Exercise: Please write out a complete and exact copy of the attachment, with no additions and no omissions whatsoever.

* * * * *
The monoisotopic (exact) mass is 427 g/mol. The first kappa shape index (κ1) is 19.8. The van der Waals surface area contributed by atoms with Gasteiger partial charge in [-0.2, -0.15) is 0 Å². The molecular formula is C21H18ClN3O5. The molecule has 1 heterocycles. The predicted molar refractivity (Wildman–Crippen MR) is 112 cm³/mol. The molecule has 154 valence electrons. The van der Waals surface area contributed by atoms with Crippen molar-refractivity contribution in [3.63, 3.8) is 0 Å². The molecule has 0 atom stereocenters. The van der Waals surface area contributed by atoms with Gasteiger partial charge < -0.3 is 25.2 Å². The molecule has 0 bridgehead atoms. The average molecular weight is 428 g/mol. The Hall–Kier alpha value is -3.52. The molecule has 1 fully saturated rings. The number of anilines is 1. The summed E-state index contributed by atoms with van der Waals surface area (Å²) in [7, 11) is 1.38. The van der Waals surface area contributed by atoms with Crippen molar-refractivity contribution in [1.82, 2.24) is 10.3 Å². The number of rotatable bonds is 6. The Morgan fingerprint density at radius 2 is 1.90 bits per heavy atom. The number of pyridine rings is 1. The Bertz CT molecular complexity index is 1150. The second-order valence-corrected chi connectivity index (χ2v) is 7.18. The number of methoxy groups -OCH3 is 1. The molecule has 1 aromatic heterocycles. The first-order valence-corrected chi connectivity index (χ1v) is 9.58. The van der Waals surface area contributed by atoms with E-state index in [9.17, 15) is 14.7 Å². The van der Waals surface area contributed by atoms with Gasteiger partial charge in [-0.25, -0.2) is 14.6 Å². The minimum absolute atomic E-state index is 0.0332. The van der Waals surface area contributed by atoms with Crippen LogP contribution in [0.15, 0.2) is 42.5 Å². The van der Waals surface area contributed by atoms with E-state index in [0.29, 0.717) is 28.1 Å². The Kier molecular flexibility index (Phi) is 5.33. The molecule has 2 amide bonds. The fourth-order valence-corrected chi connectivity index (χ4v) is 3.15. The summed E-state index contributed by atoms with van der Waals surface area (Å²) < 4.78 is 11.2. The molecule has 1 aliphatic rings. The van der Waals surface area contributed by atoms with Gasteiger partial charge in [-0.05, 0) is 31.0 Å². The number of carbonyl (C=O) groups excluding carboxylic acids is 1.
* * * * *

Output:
The monoisotopic (exact) mass is 427 g/mol. The first kappa shape index (κ1) is 19.8. The van der Waals surface area contributed by atoms with Gasteiger partial charge in [-0.2, -0.15) is 0 Å². The molecular formula is C21H18ClN3O5. The molecule has 1 heterocycles. The predicted molar refractivity (Wildman–Crippen MR) is 112 cm³/mol. The molecule has 154 valence electrons. The van der Waals surface area contributed by atoms with Crippen molar-refractivity contribution in [3.63, 3.8) is 0 Å². The molecule has 0 atom stereocenters. The van der Waals surface area contributed by atoms with Gasteiger partial charge < -0.3 is 25.2 Å². The molecule has 0 bridgehead atoms. The average molecular weight is 428 g/mol. The Hall–Kier alpha value is -3.52. The molecule has 1 fully saturated rings. The number of anilines is 1. The summed E-state index contributed by atoms with van der Waals surface area (Å²) in [7, 11) is 1.38. The van der Waals surface area contributed by atoms with Crippen molar-refractivity contribution in [1.82, 2.24) is 10.3 Å². The number of rotatable bonds is 6. The Morgan fingerprint density at radius 2 is 1.90 bits per heavy atom. The number of pyridine rings is 1. The Bertz CT molecular complexity index is 1150. The second-order valence-corrected chi connectivity index (χ2v) is 7.18. The number of methoxy groups -OCH3 is 1. The molecule has 1 aromatic heterocycles. The first-order valence-corrected chi connectivity index (χ1v) is 9.58. The van der Waals surface area contributed by atoms with E-state index in [9.17, 15) is 14.7 Å². The van der Waals surface area contributed by atoms with Gasteiger partial charge in [-0.25, -0.2) is 14.6 Å². The minimum absolute atomic E-state index is 0.0332. The van der Waals surface area contributed by atoms with Crippen LogP contribution in [0.15, 0.2) is 42.5 Å². The van der Waals surface area contributed by atoms with E-state index in [0.29, 0.717) is 28.1 Å². The Kier molecular flexibility index (Phi) is 5.33. The molecule has 2 amide bonds. The fourth-order valence-corrected chi connectivity index (χ4v) is 3.15. The summed E-state index contributed by atoms with van der Waals surface area (Å²) < 4.78 is 11.2. The molecule has 1 aliphatic rings. The van der Waals surface area contributed by atoms with Gasteiger partial charge in [-0.05, 0) is 31.0 Å². The number of carbonyl (C=O) groups excluding carboxylic acids is 1.